Blog-TheAffairPDF-page-0Can The Marriage Survive an Affair?

By Richard J. Loebl, LCSW, BCD

The following article was published in January 2015, shortly after the cable TV series “The Affair” first aired on the Showtime network. The second season is currently being aired on Showtime. This compelling drama illustrates the complicated ramifications of extramarital affairs.

Most people know that affairs are terribly destructive to any marriage or committed relationship. But it’s not always clear who has affairs, why they have them, and what happens after the affair. Can marriage or a committed relationship survive infidelity?

 

A recent series on the Showtime cable network, “The Affair”, dramatically illustrated an affair between Noah and Alison. It was fascinating to see this affair through the different perspectives of these two main characters. The first half hour of each show was Noah’s, and the second half hour was Alison’s point of view. “The Affair” is compelling because the “truth”, memory, even reality itself is so very subjective and subject to interpretation. Just like affairs themselves.

 

Types of Affairs

In “The Affair”, Noah and Alison developed a passionate emotional and sexual relationship that lasted over a period of weeks (possibly months). Both were married to other people when their affair began, and the affair resulted in serious marital problems for both of them. Their motives for the affair – along with each character’s memory – are quite different and highly idiosyncratic. This type of affair and the conflicting points of view by many men and women, wives and husbands, is not uncommon.

 

There are several major types of affairs and infidelity, including:

* Sexual affairs, with very limited or no emotional connection (more common with men)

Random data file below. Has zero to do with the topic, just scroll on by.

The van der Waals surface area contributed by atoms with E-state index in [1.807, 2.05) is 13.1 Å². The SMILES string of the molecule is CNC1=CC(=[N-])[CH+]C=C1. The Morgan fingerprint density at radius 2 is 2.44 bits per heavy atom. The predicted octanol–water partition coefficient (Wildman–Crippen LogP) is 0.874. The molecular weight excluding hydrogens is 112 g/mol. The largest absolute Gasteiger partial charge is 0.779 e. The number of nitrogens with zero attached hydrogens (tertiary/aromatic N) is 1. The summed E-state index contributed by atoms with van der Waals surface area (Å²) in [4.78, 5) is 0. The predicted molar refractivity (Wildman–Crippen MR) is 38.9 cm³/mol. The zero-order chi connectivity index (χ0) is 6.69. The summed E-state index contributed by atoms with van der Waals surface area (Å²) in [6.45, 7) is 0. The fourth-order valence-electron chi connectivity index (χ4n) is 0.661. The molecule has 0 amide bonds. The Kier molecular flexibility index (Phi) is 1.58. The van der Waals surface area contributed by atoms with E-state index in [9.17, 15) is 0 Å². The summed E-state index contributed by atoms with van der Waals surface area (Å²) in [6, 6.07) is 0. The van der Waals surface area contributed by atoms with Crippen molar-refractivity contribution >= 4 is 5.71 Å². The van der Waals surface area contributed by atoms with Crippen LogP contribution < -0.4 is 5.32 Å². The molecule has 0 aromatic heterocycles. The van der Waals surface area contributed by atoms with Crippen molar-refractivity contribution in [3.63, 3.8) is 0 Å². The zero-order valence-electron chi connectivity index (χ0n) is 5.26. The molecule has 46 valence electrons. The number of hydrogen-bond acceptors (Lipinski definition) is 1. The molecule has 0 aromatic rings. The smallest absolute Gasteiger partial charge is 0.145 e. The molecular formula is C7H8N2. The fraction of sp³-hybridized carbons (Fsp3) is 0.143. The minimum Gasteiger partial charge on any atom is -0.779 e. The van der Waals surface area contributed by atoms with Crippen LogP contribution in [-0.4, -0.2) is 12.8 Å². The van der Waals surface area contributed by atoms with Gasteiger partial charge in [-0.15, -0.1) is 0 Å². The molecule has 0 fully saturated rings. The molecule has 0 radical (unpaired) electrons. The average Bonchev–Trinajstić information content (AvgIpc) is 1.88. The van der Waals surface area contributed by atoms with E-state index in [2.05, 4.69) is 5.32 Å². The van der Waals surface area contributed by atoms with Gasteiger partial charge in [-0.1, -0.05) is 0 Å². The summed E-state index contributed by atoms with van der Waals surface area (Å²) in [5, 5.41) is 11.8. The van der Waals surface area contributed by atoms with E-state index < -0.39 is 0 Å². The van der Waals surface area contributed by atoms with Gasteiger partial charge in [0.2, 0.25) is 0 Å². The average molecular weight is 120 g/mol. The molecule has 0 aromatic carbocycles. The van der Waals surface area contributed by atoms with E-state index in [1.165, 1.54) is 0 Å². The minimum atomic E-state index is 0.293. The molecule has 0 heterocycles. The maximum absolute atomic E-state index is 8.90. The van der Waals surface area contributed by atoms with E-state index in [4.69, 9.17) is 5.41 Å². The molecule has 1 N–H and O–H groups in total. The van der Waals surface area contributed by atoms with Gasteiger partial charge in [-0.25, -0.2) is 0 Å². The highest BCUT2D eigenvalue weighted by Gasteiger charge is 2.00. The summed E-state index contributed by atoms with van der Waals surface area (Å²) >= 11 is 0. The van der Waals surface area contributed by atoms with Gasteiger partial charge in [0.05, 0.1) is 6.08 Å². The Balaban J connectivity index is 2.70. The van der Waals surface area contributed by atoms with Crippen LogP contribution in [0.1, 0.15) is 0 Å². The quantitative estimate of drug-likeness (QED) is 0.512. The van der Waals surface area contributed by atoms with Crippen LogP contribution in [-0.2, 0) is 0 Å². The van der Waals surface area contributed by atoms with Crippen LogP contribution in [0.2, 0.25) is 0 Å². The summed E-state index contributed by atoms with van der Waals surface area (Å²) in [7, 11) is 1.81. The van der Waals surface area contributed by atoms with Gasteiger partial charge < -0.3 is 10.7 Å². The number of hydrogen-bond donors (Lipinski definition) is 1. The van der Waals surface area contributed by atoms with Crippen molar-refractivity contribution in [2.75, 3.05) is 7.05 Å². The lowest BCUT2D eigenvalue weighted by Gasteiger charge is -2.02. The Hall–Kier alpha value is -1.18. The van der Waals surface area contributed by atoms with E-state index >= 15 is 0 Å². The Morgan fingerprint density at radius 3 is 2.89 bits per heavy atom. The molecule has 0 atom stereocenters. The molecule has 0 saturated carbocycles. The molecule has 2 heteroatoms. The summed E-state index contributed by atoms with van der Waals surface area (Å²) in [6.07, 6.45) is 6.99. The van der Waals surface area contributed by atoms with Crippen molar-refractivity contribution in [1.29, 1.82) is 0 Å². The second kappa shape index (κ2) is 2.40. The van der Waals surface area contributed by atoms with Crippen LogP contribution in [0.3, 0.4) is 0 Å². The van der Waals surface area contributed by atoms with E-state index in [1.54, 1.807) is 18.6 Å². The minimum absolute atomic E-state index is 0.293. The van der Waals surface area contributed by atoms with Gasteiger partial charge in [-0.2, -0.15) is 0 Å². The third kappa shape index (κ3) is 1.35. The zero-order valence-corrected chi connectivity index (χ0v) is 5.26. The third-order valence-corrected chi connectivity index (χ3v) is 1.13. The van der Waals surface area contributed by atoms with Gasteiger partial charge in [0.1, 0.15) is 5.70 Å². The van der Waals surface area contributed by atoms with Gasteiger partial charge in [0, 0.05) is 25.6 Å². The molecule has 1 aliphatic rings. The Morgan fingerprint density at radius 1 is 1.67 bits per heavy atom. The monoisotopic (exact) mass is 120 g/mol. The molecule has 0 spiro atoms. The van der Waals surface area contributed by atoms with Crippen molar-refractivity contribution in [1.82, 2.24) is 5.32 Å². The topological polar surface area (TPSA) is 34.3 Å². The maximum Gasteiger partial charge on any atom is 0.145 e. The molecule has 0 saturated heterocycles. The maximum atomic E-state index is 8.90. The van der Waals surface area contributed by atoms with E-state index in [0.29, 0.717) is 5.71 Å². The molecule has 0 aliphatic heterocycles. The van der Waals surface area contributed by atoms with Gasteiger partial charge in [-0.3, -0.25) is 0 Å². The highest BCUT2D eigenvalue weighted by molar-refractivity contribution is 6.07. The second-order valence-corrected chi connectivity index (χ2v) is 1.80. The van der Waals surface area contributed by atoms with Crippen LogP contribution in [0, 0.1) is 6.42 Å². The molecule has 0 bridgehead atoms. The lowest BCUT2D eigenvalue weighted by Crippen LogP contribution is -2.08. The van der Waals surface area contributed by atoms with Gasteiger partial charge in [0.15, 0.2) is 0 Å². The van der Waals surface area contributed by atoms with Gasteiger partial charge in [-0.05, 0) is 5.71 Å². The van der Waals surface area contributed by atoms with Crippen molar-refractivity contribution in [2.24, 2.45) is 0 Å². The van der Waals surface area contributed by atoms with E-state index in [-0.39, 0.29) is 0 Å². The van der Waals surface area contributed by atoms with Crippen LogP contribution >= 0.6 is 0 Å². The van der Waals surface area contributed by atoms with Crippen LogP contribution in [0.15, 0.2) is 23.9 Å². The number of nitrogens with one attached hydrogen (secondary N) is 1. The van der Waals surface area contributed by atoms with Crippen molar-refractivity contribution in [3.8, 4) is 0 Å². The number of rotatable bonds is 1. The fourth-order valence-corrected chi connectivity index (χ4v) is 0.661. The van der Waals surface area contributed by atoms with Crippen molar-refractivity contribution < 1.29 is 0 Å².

* Emotional affairs, with very limited or no sexual connection (such as falling in love with a co-worker; or a “friend”, with a deeper emotional connection and attraction)

* Love affairs similar to Noah and Alison (emotional and sexual)

* Flirtations, which can become destructive to a marriage or committed relationship

* One night stands – mostly sexual in nature, and often associated with drinking, a night out with friends, or traveling for work

* Internet affairs can be sexual, emotional or both (internet couples may have known each other in the past and reconnected, or may have met online for the first time – and it’s not unusual for these couples to eventually meet up and continue the affair in person)

* Pornography, massage, prostitutes – Far more common with men, and may indicate a sexual addiction (the use of pornography in this case is generally excessive, secretive, and negatively impacts the marital relationship)

 

How Many People Have Affairs?

 

Men have affairs more often than women, but the numbers have been growing for women over the past 20 years. Statistics from research studies on affairs are all over the map. The estimated number of men ranges from a low of 12% to as high as 50% of those men who are married or in a committed relationship. The numbers for women range from 7 to 25%. A recent, very comprehensive study showed that 33% of men and 19% of women have had at least one affair, and those numbers appear to be about “average”.

 

Why Do People Have Affairs?

 

We have a good understanding of the reasons why people have affairs. These reasons can be grouped into 6 major, sometimes overlapping groups.